The department’s Critical Infrastructure Programme for Modelling and Analysis, supported the TISN by carrying out assessments in the water, electricity, health, and banking and finance sectors.

We also work closely with the Department of Treasury and security agencies to support the Government’s decisions on foreign involvement in critical infrastructure. In 2015–16 we assessed 94 foreign investment applications before the Foreign Investment Review Board.

Operating the Crisis Coordination Centre and National Security Hotline

The Australian Government Crisis Coordination Centre (CCC) operates 24 hours a day, 365 days per year to provide whole-of-government situational awareness and crisis coordination. The centre collates and distributes information and warnings across the Government, state governments and their agencies, TISN and non-government organisations. During 2015–16, the centre monitored and reported on 964 unique incidents and distributed 2,067 incident-specific notifications and updates. This was in addition to compiling and disseminating 1,460 routine situational awareness products.

In 2015–16, the National Security Hotline (NSH) moved from operating as a stand-alone function to being an integral element of the CCC. The NSH provides a single point of contact for the public to report information on possible signs of terrorism, as well as providing information and reassurance to the public regarding the national counter-terrorism arrangements. This year the NSH received more than 26,500 contacts by telephone, email and text messages.

Reforms to protective security arrangements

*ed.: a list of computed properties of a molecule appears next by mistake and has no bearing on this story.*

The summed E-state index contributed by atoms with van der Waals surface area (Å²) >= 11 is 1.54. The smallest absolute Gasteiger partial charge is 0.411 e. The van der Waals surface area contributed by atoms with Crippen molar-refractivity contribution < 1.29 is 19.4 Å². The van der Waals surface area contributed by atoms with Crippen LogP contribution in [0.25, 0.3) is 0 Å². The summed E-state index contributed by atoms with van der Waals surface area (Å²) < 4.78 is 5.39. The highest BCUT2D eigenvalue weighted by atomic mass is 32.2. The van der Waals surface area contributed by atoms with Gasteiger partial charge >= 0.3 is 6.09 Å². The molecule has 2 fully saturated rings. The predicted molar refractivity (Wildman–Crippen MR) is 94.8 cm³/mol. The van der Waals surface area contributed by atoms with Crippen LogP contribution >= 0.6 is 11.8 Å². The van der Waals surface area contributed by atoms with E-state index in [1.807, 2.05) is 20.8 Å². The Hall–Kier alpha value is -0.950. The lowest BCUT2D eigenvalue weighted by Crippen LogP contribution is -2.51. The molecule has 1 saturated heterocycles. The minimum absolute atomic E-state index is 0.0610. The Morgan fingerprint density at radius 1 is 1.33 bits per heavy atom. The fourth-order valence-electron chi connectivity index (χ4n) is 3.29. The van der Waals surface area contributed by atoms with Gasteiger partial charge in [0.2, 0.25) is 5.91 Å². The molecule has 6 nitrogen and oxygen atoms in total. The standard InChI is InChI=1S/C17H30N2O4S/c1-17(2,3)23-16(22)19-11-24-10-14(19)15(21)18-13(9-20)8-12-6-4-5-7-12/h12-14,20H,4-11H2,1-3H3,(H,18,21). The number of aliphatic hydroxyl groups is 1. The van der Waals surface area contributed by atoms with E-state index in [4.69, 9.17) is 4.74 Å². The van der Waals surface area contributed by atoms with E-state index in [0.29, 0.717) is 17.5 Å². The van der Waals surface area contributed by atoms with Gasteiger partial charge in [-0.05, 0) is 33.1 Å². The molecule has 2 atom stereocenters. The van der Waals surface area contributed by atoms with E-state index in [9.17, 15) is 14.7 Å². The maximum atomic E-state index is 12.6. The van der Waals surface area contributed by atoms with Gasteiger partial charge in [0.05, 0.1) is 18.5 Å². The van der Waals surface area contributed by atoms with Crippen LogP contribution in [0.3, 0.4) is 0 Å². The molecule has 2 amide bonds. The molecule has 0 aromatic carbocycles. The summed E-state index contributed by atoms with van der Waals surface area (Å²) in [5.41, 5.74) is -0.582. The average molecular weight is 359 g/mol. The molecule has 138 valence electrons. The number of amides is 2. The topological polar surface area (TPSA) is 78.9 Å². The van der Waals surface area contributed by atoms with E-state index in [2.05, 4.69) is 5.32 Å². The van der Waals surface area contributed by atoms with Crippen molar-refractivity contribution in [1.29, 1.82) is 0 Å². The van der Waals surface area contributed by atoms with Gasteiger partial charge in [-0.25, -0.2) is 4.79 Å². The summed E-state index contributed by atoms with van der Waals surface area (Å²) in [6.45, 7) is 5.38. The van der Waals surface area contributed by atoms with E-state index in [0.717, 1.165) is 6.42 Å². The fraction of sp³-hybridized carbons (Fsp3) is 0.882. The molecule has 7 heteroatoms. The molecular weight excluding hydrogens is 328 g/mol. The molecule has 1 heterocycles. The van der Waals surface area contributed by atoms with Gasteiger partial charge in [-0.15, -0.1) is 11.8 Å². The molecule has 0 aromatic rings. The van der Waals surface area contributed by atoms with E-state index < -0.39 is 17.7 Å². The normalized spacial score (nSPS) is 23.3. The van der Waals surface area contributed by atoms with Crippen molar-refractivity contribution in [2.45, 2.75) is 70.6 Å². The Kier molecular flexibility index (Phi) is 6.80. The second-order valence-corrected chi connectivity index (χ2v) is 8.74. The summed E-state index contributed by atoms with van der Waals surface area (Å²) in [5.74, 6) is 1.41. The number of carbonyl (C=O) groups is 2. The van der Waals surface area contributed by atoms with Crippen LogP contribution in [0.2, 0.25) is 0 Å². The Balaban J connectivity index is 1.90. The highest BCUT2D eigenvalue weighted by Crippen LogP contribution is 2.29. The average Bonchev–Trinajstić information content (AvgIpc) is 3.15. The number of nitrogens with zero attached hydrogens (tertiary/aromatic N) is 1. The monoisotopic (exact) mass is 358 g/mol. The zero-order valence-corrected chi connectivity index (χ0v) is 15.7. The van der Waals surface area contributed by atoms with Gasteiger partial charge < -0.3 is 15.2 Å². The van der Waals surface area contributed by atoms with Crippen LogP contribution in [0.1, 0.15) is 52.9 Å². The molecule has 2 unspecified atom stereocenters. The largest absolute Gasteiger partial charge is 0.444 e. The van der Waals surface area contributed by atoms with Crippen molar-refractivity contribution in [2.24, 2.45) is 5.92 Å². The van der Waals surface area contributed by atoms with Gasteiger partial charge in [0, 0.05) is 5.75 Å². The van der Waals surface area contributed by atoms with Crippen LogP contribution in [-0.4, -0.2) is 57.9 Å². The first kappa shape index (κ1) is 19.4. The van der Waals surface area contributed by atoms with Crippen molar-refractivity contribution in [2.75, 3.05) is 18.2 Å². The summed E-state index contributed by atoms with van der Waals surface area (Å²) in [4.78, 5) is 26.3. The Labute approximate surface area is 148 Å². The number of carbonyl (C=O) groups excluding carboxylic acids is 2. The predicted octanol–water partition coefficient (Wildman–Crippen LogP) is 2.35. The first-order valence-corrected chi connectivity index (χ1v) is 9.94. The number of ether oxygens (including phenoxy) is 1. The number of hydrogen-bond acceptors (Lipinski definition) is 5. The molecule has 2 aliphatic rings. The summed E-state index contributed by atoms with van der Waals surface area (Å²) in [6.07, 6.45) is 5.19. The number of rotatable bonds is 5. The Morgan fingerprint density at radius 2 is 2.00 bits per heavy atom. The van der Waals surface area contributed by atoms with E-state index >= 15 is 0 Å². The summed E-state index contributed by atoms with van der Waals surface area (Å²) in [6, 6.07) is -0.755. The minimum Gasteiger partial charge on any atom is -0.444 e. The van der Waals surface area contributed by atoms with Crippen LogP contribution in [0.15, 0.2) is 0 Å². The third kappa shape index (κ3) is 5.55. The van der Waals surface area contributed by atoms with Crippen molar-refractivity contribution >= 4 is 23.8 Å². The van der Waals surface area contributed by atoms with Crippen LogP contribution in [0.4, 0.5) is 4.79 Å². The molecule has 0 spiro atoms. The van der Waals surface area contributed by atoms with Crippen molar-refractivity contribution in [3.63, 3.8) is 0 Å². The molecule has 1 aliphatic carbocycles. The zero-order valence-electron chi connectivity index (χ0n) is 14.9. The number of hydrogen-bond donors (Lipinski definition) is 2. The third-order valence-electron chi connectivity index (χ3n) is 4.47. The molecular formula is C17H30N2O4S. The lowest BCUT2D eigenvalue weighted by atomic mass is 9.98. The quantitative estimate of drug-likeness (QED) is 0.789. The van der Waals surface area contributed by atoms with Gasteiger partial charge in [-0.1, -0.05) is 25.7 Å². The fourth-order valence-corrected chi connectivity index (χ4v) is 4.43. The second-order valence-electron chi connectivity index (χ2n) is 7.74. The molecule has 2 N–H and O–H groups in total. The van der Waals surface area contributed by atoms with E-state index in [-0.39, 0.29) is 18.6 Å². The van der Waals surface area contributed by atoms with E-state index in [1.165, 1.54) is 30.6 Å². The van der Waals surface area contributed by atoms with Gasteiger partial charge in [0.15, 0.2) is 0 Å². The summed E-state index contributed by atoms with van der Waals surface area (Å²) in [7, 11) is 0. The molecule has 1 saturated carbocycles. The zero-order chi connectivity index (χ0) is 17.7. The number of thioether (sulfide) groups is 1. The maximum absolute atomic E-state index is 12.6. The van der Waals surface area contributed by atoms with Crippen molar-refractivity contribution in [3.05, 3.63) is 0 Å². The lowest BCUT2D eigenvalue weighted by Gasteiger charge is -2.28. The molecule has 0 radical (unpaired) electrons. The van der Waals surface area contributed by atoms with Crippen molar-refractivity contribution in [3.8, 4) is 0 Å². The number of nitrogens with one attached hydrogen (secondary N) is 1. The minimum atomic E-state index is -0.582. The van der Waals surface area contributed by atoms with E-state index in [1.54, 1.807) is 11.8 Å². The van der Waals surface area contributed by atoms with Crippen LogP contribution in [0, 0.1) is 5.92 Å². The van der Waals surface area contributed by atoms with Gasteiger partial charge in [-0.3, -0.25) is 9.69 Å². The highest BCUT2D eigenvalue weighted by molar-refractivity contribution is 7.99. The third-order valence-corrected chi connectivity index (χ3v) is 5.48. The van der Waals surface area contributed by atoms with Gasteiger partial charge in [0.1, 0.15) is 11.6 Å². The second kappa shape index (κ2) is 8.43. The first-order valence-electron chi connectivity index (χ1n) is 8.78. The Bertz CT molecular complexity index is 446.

Keeping the Government safe from the ‘trusted insider’ threat was the focus of a new taskforce established in the department in August 2015. The taskforce is taking into account the personnel security recommendations of the Independent Review of Whole-of-Government Internal Regulation by Barbara Belcher (the Belcher Review). We also began reviewing the Protective Security Policy Framework and broader protective security policy arrangements in collaboration with stakeholders across government to respond to other recommendations of the Belcher Review.

Implementing data-retention obligations

We worked with key agencies and the telecommunications industry to implement data-retention obligations. Consistent with the Government’s goal of industry-wide compliance by the end of the implementation phase in April 2017, we provided guidance to telecommunications service providers through the department’s hotline, email and face-to-face meetings. Departmental representatives also participated in industry forums.